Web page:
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More recognition for the University of Regina Press

By Dale Johnson Posted: July 6, 2016 6:00 a.m.

The team at U of R Press has a lot to celebrate with its award-winning books; (l-r) Duncan Campbell, Donna Grant, Bruce Walsh, Nickita Longman, David McLennan, Morgan Tunzelmann, Karen Clark and Diane Perrick.
The team at U of R Press has a lot to celebrate with its award-winning books; (l-r) Duncan Campbell, Donna Grant, Bruce Walsh, Nickita Longman, David McLennan, Morgan Tunzelmann, Karen Clark and Diane Perrick. Photo: U of R Press

The University of Regina Press marked its third anniversary last month, and the celebration was enhanced by collecting some major awards.

  • "Children of the Broken Treaty" won an international IndieFab bronze for Political Writing. Author Charlie Angus provides insight into how the Canadian government deliberately denied Indigenous children on Reserve their basic human rights.  
  • "The Education of Augie Merasty: A Residential School Memoir" won the One Book/One Province vote. Organized by the Saskatchewan Library Association, people across Saskatchewan will be reading this book together in 2017. This is the first year for the initiative, which will be an ongoing event.
  • "Métis and the Medicine Line" won the Clio Award for Prairie history. In this book, Michel Hogue examines the implementation of the Canada/U.S. border along the 49th parallel and the tragic consequences for Métis and other Indigenous people.   

U of R Press Director Bruce Walsh says “I am thrilled for our authors. They work so hard to write their books, so it’s great that they are recognized with awards. It’s also great for the Press. The more awards we win, the better able we are to attract the highest calibre authors to our list.”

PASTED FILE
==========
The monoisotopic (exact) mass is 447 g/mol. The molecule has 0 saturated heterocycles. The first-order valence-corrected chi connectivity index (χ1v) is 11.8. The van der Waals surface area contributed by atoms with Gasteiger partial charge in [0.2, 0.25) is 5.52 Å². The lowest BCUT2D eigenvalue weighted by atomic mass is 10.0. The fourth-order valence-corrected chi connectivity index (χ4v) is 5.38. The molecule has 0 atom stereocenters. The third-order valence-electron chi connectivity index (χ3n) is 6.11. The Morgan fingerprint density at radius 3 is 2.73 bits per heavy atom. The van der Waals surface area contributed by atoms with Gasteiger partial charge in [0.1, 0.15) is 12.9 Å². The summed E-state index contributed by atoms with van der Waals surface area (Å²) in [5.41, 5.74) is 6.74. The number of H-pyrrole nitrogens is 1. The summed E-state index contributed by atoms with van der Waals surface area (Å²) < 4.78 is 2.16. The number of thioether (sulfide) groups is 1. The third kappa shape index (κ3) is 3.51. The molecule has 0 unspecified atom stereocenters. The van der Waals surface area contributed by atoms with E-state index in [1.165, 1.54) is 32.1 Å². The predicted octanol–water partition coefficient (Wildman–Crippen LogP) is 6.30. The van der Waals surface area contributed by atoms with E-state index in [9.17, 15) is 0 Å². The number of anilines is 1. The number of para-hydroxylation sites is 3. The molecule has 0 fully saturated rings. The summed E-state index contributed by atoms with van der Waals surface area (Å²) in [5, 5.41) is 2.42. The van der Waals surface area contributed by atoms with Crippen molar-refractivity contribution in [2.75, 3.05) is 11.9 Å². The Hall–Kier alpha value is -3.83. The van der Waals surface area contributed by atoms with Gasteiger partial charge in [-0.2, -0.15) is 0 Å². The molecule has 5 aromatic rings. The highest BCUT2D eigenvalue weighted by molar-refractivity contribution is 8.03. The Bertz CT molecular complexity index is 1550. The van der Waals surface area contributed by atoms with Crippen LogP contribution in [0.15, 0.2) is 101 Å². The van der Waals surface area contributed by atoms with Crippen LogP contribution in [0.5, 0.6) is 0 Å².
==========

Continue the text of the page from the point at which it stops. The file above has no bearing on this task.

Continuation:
In addition, there has been national and international media coverage of U of R Press books.

  • Kay Parley was on CBC Radio’s The Current discussing "Inside the Mental."
  • Blair Stonechild was on Tapestry on CBC Radio talking about "The Knowledge Seeker."
  • “100 Days of Cree” and the Press’s Indigenous languages program were profiled in The Guardian (a British national daily newspaper) and Publishers Weekly, the bible of the American book industry, with Neal McLeod on CBC’s Day 6 discussing the both the book and the evolution of the Cree language.
As well, "Clearing the Plains," with more than 21,000 copies in print, is now the bestselling academic book published in Canada this century.

“Our goal as a press is to become a powerhouse in Canadian publishing. Winning awards, attracting national and international media attention, and having record breaking sales represent important steps along the way,” Walsh says.